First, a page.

In the context of Modern heritage buildings, there is an urgent need to restore these buildings into a high-performance state while preserving their heritage values. Mid-century modern buildings, due to the sheer size of their stock and their current state of maturation, have a great potential for reducing the environmental impact[1]. The Modern era, when energy was fossil-based, inexpensive, and accessible, produced buildings that relied on a great deal of energy to construct and operate. Moreover, building codes (such as the International Building Code (IBC) of the International Code Council (ICC) in the US or the Energy Performance of Buildings Directive (EPBD) of the European Union) that regulate energy use and environmental impact of the built environment were very few, if not non-existent, at the time. This results in higher energy consumption, higher anthropogenic environmental impact and lower occupant comfort.

As a result, many Modernist buildings constructed during 1950s-1980s are unsustainable, not energy-efficient and sometimes practically uninhabitable. A conservation planning process that focuses on environmental performance mandates that conservation interventions take into account sustainability issues and meet environmental targets for the current and future climate. In this direction, building energy-efficiency, reducing environmental impact and raising occupant comfort (especially for those buildings that are still being actively used) need to be considered through quantitative analysis.

Environmental assessment procedures of the Getty Project for the Faculty of Architecture Building aim to combine various analytical methods to assess the current state, including field measurements for indoor air quality and observations, thermographic imaging and building energy simulation-based analyses. The results suggest that:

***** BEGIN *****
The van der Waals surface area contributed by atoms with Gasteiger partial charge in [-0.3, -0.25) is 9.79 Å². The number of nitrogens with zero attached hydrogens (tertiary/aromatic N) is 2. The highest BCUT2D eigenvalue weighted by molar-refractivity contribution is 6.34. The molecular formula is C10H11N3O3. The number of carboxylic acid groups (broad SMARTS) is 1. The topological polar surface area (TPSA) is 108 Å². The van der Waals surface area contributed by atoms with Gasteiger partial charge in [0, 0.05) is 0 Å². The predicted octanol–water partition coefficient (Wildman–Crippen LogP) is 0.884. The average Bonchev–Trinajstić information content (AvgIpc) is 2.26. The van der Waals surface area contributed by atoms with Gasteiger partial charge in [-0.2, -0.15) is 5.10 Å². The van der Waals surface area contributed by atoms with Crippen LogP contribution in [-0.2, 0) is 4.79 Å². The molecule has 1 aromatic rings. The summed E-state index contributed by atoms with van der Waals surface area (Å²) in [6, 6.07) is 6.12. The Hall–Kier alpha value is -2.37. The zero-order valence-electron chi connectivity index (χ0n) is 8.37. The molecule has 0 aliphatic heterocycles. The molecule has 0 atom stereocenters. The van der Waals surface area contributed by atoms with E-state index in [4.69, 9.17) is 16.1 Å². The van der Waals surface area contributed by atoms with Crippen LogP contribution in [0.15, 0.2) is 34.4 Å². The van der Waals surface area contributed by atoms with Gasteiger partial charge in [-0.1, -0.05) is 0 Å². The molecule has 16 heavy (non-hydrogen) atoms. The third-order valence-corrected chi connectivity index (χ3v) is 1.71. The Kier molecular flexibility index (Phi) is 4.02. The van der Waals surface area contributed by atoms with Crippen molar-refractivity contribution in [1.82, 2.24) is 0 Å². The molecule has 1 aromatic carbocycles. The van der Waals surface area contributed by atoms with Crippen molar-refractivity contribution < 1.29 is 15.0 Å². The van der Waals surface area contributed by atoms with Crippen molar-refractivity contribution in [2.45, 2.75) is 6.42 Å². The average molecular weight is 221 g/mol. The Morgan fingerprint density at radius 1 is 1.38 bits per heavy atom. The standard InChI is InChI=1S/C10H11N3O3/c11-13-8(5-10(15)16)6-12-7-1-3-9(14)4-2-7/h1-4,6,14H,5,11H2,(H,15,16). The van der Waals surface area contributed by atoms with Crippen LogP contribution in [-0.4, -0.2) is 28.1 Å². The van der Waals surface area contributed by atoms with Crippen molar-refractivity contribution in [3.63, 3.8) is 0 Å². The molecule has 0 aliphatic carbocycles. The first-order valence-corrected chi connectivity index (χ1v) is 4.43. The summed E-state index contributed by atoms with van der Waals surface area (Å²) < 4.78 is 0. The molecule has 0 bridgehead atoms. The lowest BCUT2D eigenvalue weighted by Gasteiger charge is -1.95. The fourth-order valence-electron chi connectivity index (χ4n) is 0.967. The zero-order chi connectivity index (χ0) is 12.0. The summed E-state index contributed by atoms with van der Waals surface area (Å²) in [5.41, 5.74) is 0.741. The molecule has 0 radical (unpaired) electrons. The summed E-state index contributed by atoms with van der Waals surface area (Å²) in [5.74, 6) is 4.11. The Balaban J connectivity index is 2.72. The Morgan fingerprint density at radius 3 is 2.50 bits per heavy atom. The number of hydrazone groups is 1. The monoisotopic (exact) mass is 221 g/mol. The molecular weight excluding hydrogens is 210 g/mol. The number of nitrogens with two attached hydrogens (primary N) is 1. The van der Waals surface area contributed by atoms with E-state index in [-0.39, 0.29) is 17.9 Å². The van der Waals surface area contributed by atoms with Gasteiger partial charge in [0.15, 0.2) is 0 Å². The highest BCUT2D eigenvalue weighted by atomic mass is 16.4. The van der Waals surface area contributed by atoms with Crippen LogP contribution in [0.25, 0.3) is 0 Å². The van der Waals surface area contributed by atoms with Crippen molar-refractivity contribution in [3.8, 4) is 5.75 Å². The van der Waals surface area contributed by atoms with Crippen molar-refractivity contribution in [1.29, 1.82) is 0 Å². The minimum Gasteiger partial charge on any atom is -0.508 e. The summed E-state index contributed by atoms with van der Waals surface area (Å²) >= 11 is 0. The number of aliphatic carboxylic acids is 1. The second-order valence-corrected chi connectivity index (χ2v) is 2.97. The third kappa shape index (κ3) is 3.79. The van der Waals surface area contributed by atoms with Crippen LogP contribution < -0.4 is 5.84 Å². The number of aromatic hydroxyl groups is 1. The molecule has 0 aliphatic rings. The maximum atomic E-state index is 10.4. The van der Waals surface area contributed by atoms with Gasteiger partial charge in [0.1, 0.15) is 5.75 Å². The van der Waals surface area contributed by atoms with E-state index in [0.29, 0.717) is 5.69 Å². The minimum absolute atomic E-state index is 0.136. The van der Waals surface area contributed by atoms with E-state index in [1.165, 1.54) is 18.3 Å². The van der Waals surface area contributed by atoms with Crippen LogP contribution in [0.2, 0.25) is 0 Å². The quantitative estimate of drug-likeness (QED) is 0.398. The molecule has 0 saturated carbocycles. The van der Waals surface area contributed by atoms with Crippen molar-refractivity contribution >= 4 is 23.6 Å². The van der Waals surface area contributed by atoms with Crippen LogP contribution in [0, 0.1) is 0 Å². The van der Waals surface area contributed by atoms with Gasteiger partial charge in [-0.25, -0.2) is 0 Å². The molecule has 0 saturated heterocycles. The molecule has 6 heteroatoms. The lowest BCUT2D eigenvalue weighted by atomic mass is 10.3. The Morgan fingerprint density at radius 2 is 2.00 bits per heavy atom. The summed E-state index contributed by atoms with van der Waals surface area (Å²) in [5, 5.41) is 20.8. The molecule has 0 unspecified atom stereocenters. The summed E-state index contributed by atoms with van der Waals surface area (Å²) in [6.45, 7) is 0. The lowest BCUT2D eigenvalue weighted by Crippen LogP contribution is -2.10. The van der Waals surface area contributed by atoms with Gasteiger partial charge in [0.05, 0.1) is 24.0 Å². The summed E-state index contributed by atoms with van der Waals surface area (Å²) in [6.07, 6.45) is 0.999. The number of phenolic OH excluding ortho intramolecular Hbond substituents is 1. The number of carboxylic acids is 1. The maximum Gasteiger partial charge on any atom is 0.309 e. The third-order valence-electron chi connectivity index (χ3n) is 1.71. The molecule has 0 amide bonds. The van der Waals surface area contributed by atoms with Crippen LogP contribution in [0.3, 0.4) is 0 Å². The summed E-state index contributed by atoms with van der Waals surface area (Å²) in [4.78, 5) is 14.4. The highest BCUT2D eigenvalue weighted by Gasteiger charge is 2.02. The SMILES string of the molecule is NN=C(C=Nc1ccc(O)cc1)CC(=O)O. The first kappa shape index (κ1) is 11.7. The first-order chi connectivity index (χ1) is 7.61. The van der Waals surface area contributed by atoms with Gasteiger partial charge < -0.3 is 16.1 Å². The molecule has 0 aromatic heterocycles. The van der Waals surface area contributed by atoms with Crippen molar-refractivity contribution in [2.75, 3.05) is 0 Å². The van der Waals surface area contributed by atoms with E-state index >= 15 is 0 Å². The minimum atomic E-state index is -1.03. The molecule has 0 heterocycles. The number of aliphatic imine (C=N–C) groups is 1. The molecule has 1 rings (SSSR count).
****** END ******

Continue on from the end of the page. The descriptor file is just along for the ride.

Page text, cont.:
• the drastic increase in the number of occupants puts strain on the daily use of building spaces due to indoor comfort problems,
  • the lack of environmental and energy-efficient sensibilities, paralleled with increased occupancy, results in poorly performing systems and facades,
  • the global warming trend due to the climate change is expected to worsen indoor overheating for extended periods of time around summer, especially in south and west-facing spaces
  • interventions that can improve building performance can be taken as an opportunity to restore building components into their original form,
  • invisible interventions that take into account the building's heritage values include roof repair, improved glazing performance, improved natural ventilation, envelope repair for uncontrolled infiltration, phase change materials that can stabilize indoor air temperature and improved solar control.

[1] Brandt, M. T., "Buildings and Stories: Mindset, Climate Change and Mid-Century Modern," Journal of Architectural Conservation 23, no. 1–2 (May 4, 2017): 36–46,

Last Updated:
06/12/2018 - 11:02